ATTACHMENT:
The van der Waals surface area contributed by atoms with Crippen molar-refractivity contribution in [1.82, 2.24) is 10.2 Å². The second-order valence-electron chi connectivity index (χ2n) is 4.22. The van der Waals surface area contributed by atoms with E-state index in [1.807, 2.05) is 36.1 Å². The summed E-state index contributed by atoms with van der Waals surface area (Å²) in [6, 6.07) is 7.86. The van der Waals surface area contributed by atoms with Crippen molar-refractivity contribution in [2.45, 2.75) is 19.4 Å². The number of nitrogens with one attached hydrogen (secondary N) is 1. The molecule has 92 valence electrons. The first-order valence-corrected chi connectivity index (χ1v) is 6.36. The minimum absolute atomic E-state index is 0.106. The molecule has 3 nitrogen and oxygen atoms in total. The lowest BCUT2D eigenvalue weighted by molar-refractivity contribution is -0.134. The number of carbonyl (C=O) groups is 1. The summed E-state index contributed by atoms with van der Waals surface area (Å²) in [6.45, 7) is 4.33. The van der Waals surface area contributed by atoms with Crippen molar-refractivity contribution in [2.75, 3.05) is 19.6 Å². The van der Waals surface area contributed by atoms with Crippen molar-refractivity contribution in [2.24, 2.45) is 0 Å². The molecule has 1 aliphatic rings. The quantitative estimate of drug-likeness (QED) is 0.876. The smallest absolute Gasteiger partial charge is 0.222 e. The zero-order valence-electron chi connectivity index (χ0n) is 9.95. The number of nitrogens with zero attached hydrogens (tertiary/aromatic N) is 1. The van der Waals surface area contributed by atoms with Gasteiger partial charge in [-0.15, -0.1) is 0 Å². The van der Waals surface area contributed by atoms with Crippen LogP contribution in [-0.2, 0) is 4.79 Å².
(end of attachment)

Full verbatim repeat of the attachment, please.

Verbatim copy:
The van der Waals surface area contributed by atoms with Crippen molar-refractivity contribution in [1.82, 2.24) is 10.2 Å². The second-order valence-electron chi connectivity index (χ2n) is 4.22. The van der Waals surface area contributed by atoms with E-state index in [1.807, 2.05) is 36.1 Å². The summed E-state index contributed by atoms with van der Waals surface area (Å²) in [6, 6.07) is 7.86. The van der Waals surface area contributed by atoms with Crippen molar-refractivity contribution in [2.45, 2.75) is 19.4 Å². The number of nitrogens with one attached hydrogen (secondary N) is 1. The molecule has 92 valence electrons. The first-order valence-corrected chi connectivity index (χ1v) is 6.36. The minimum absolute atomic E-state index is 0.106. The molecule has 3 nitrogen and oxygen atoms in total. The lowest BCUT2D eigenvalue weighted by molar-refractivity contribution is -0.134. The number of carbonyl (C=O) groups is 1. The summed E-state index contributed by atoms with van der Waals surface area (Å²) in [6.45, 7) is 4.33. The van der Waals surface area contributed by atoms with Crippen molar-refractivity contribution in [2.75, 3.05) is 19.6 Å². The van der Waals surface area contributed by atoms with Crippen molar-refractivity contribution in [2.24, 2.45) is 0 Å². The molecule has 1 aliphatic rings. The quantitative estimate of drug-likeness (QED) is 0.876. The smallest absolute Gasteiger partial charge is 0.222 e. The zero-order valence-electron chi connectivity index (χ0n) is 9.95. The number of nitrogens with zero attached hydrogens (tertiary/aromatic N) is 1. The van der Waals surface area contributed by atoms with Gasteiger partial charge in [-0.15, -0.1) is 0 Å². The van der Waals surface area contributed by atoms with Crippen LogP contribution in [-0.2, 0) is 4.79 Å².